BVM Leoline Sommer (center) was the only woman religious to march the entire way from Selma to Montgomery in 1965.
BVM Center News, March 2015
By Archivist Jennifer Head
As the United States commemorates the 50th anniversary of the Selma to Montgomery March, the involvement of Leoline Sommer, BVM has become more well known.
As the files in the Mount Carmel Archives demonstrate, her connection with the march did not end when she reached Montgomery.
Even as a child, Leoline fought discrimination: she stood up to a movie theater owner in California who wanted her to move to the “white” side of the theater while leaving her “colored” friend behind.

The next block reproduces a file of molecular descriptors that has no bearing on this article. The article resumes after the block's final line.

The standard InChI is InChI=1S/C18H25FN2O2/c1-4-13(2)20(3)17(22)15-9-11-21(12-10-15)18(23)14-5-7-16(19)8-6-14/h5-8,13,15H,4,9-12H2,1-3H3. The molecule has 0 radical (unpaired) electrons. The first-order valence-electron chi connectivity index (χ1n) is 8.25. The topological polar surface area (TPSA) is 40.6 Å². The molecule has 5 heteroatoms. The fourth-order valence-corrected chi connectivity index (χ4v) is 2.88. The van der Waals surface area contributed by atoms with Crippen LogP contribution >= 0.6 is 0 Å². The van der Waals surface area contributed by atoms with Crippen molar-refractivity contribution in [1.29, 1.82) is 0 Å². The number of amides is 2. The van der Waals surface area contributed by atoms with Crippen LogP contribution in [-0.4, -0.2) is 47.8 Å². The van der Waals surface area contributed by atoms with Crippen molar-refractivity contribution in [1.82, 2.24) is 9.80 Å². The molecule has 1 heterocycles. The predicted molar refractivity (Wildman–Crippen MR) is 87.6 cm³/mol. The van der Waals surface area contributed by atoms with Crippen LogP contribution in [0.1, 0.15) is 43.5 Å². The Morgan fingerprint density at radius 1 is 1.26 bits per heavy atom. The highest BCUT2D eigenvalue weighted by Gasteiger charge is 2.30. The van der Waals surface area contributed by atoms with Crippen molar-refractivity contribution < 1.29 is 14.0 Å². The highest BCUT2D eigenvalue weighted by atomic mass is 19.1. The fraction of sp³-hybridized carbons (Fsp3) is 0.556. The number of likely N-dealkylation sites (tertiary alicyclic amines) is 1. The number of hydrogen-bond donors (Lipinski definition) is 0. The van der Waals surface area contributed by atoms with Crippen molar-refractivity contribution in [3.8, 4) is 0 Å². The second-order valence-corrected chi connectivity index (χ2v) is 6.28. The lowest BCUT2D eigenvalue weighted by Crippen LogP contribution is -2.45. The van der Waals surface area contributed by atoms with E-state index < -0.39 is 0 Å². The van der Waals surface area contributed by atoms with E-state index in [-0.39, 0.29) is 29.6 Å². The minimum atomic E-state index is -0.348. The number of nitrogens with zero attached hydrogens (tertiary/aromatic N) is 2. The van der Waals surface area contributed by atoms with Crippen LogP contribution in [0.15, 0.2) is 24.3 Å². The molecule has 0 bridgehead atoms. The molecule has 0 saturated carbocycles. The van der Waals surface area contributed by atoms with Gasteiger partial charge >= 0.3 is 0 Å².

Through her work with the Catholic Interracial Council while principal at Christ the King School in Kansas City, Mo., Leoline became aware of the situation brewing in Selma and eventually received permission from Mother Consolatrice to travel there.
Leoline envisioned herself as part of the support group—making sandwiches or caring for the children of marchers. Instead, she was asked to march as a companion for a sister from another congregation; Martin Luther King Jr. personally approved her participation. However, that sister returned to California at the end of the first day after becoming shaken by the local news coverage.
This made Leoline the only woman religious—and one of only 300 people—to walk the entire 54 miles.
As the marchers entered Montgomery, they were joined by thousands of people, including six BVMs and a “busload” of students from Mundelein College in Chicago.
In the weeks following her return to Kansas City, Leoline received numerous letters regarding her participation in the march. Many supported her actions, while some condemned her. Happily, the “cheers” file is thicker than the “jeers” file.